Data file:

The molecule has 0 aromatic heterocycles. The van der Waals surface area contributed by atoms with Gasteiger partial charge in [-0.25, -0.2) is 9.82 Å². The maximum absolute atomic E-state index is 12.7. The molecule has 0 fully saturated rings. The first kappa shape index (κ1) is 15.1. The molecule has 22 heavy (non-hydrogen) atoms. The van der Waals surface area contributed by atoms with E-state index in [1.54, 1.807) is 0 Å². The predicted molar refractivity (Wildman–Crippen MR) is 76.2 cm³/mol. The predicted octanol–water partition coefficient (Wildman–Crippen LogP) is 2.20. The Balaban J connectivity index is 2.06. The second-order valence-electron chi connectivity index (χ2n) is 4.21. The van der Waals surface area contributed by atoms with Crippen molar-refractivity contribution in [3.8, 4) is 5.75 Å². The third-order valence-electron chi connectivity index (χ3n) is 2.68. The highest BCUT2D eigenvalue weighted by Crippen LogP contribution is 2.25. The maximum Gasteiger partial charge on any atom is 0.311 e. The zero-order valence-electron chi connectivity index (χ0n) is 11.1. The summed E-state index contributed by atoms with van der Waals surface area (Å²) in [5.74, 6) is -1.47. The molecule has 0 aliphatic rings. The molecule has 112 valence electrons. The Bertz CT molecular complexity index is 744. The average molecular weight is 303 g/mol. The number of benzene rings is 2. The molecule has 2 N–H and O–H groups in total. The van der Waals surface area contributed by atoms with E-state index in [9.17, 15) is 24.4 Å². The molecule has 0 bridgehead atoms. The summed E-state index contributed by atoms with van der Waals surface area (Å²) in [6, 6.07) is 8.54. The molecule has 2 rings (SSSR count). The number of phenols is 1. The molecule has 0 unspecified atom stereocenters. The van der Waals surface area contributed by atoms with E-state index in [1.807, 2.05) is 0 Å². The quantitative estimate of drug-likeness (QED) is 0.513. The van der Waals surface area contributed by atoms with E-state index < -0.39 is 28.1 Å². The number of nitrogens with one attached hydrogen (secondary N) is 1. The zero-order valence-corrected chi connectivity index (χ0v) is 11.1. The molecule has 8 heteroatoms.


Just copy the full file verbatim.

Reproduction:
The molecule has 0 aromatic heterocycles. The van der Waals surface area contributed by atoms with Gasteiger partial charge in [-0.25, -0.2) is 9.82 Å². The maximum absolute atomic E-state index is 12.7. The molecule has 0 fully saturated rings. The first kappa shape index (κ1) is 15.1. The molecule has 22 heavy (non-hydrogen) atoms. The van der Waals surface area contributed by atoms with E-state index in [1.54, 1.807) is 0 Å². The predicted molar refractivity (Wildman–Crippen MR) is 76.2 cm³/mol. The predicted octanol–water partition coefficient (Wildman–Crippen LogP) is 2.20. The Balaban J connectivity index is 2.06. The second-order valence-electron chi connectivity index (χ2n) is 4.21. The van der Waals surface area contributed by atoms with Crippen molar-refractivity contribution in [3.8, 4) is 5.75 Å². The third-order valence-electron chi connectivity index (χ3n) is 2.68. The highest BCUT2D eigenvalue weighted by Crippen LogP contribution is 2.25. The maximum Gasteiger partial charge on any atom is 0.311 e. The zero-order valence-electron chi connectivity index (χ0n) is 11.1. The summed E-state index contributed by atoms with van der Waals surface area (Å²) in [5.74, 6) is -1.47. The molecule has 0 aliphatic rings. The molecule has 112 valence electrons. The Bertz CT molecular complexity index is 744. The average molecular weight is 303 g/mol. The number of benzene rings is 2. The molecule has 2 N–H and O–H groups in total. The van der Waals surface area contributed by atoms with E-state index in [9.17, 15) is 24.4 Å². The molecule has 0 bridgehead atoms. The summed E-state index contributed by atoms with van der Waals surface area (Å²) in [6, 6.07) is 8.54. The molecule has 2 rings (SSSR count). The number of phenols is 1. The molecule has 0 unspecified atom stereocenters. The van der Waals surface area contributed by atoms with E-state index in [1.807, 2.05) is 0 Å². The quantitative estimate of drug-likeness (QED) is 0.513. The van der Waals surface area contributed by atoms with E-state index < -0.39 is 28.1 Å². The number of nitrogens with one attached hydrogen (secondary N) is 1. The zero-order valence-corrected chi connectivity index (χ0v) is 11.1. The molecule has 8 heteroatoms.